Viva Utopia was my 1/4 “artblitz” I did during the European Elections 2019. A kind of free “public action”, disinter-mediated, uncommissioned, directly addressing the public. I wanted to do this installation both because I had the need to deal with the theme of Europe, the only living (viva) utopia, and to experience something different from the art-gallery formula. I performed it in two consecutive days, Friday 24 May 2019 in Piazza Navona with a dummy, and on Saturday 25 May in Largo Argentina with Paul, my Nigerian friend who collaborated with me playing the migrant holding the European Utopia.
To avoid being sent away immediately by the police, I registered as a “street artist” and requested permission from the Department of Culture of the Municipality of Rome as “fakir” and then communicated it to the agents of the I Municipio, the place of the exhibition. However, despite the authorization, problems did show. On the first day in Piazza Navona, the municipal agents made me delete the hashtag #elezionieuropee2019 and #europeanelections2019 on the board I prepared cause they could be understood as propaganda, and that they would have to call the DIGOS (the General Investigations and Special Operations Division); a Chinese portraitist tried to boycott me by stealing a second board with other graphics I had; and Paul, the Nigerian man who supposed to play the “migrant-fakir”, was threatened by some gypsy musicians and sent away because they thought he could compete with the offers, so I had to use a dummy I brought with me. Also there is a whole undergrowth of small groups of street artists who “deal” the spaces of the square, but I protected myself with saying: «It’s contemporary art!».
Viva Utopia had no political meaning in the strict sense and did not suggest any position, it as a symbolic work. Basically, I liked this idea of a European Venus in the air, which levitates, perhaps in the balance, which seems about to fall, supported by a fakir-migrant in a position that evokes caritas. I thought that this image summarized well all the complexity of Europe’s matter, and I played with a rather well-known street artist character in Rome: the fakir. Venus obviously represents beauty; the fakir is the migrant, it evokes the pietas: two founding values of the European culture. Like any other crisis, the migrant crisis can also be an opportunity.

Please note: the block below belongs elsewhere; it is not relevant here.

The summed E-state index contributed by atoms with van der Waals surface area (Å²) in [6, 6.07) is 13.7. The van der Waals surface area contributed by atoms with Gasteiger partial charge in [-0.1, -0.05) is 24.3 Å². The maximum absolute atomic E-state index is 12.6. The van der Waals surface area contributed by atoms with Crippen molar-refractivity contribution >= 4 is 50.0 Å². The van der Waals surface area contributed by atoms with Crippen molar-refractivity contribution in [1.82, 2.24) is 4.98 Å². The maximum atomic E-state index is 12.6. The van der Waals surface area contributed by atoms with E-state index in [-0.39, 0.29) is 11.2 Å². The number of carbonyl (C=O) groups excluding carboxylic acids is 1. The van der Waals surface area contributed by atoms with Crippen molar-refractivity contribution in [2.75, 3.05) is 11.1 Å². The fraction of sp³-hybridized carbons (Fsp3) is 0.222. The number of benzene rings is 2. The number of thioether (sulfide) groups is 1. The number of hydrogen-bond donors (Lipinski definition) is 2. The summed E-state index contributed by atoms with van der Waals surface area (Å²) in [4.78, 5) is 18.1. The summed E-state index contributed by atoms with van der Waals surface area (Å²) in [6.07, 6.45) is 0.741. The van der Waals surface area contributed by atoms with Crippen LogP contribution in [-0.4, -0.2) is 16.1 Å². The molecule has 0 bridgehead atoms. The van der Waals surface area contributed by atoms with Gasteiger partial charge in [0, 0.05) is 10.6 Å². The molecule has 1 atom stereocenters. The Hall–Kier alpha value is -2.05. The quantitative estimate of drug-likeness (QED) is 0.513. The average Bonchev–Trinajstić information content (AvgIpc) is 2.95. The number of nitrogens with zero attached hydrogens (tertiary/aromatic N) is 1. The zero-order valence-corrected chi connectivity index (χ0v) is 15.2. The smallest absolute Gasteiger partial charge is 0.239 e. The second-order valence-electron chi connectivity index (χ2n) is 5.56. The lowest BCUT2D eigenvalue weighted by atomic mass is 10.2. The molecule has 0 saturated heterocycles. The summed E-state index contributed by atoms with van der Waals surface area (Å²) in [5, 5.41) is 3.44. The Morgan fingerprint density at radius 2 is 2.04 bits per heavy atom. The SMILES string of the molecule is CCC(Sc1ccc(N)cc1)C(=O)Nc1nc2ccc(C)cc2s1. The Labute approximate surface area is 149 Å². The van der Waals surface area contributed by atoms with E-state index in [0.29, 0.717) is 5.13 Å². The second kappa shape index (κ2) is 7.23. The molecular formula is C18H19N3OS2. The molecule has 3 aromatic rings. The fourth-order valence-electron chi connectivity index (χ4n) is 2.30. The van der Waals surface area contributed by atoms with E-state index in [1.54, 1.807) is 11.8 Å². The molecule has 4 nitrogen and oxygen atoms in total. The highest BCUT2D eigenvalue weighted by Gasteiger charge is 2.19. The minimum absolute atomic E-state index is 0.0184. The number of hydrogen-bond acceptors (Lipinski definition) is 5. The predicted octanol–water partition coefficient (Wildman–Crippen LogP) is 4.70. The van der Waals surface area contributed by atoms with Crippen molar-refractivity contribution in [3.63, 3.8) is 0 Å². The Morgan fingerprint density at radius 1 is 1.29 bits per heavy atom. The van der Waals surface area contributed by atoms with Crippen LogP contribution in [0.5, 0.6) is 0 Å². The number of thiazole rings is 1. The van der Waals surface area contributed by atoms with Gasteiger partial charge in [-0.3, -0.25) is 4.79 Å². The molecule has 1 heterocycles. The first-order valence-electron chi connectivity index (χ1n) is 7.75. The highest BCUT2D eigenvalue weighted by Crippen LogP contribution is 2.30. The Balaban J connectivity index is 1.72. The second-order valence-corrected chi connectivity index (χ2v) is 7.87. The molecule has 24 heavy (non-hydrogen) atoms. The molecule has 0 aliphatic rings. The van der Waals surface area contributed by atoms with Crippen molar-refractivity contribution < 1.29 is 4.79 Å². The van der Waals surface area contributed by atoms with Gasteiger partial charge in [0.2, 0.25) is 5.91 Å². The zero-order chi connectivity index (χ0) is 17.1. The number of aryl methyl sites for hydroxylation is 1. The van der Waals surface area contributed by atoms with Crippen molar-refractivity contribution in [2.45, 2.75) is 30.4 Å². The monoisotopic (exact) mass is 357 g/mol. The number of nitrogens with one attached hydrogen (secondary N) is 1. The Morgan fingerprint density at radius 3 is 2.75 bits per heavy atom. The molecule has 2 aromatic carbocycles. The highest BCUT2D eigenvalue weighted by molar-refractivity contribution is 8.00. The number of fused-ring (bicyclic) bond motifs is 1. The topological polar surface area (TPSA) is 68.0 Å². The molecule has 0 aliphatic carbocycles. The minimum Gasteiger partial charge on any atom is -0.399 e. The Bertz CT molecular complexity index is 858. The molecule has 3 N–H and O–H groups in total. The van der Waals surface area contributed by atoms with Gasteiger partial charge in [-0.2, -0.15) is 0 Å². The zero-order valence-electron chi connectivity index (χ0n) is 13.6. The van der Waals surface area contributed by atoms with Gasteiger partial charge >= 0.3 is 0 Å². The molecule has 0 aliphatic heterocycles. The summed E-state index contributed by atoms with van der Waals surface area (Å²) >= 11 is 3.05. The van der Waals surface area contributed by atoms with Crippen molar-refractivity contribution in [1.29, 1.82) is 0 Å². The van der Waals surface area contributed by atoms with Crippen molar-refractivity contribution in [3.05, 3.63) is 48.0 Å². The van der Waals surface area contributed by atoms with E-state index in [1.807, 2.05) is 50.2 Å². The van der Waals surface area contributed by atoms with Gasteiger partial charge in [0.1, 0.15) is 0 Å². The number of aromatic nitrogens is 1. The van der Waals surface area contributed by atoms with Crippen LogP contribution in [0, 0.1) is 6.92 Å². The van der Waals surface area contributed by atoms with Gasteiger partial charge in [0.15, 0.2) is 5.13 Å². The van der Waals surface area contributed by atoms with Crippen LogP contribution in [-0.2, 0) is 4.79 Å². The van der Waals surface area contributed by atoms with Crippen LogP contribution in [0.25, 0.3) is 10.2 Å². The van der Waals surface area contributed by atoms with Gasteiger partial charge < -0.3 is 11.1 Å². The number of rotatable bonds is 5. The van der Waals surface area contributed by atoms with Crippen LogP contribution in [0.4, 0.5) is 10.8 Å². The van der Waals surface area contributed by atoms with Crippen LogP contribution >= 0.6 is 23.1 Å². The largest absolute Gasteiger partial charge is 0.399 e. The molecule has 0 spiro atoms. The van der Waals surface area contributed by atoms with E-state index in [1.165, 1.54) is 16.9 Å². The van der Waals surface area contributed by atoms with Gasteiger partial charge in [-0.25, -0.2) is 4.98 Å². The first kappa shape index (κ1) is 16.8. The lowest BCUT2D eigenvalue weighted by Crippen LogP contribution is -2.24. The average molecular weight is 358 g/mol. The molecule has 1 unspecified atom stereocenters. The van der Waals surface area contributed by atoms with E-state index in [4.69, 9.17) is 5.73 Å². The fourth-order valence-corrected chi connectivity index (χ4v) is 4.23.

Not as an artist, but as a normal citizen, I think Europe has been a beautiful utopia for 80 years, which requires adjustment from time to time. It is a dream based on the proposal of a peaceful model of sustainable, fair, inclusive, and universal prosperity. In the current (and upcoming) geo-political framework, if Europa does not want to leave the task of designing the humanity of the future to Usa, China and Russia alone, it should be strengthened instead of disintegrating, proposing itself as bright and balanced example of civilization.
Reactions to #VivaUtopia were incredulous, amused, perplexed, some were looking for the offer basket, others called the dummy, especially a policeman, thinking it was a real person. Many posed with the installation and the children, in their innocence, were like hypnotized by this fully blue statue with golden stars that magically levitated in the air.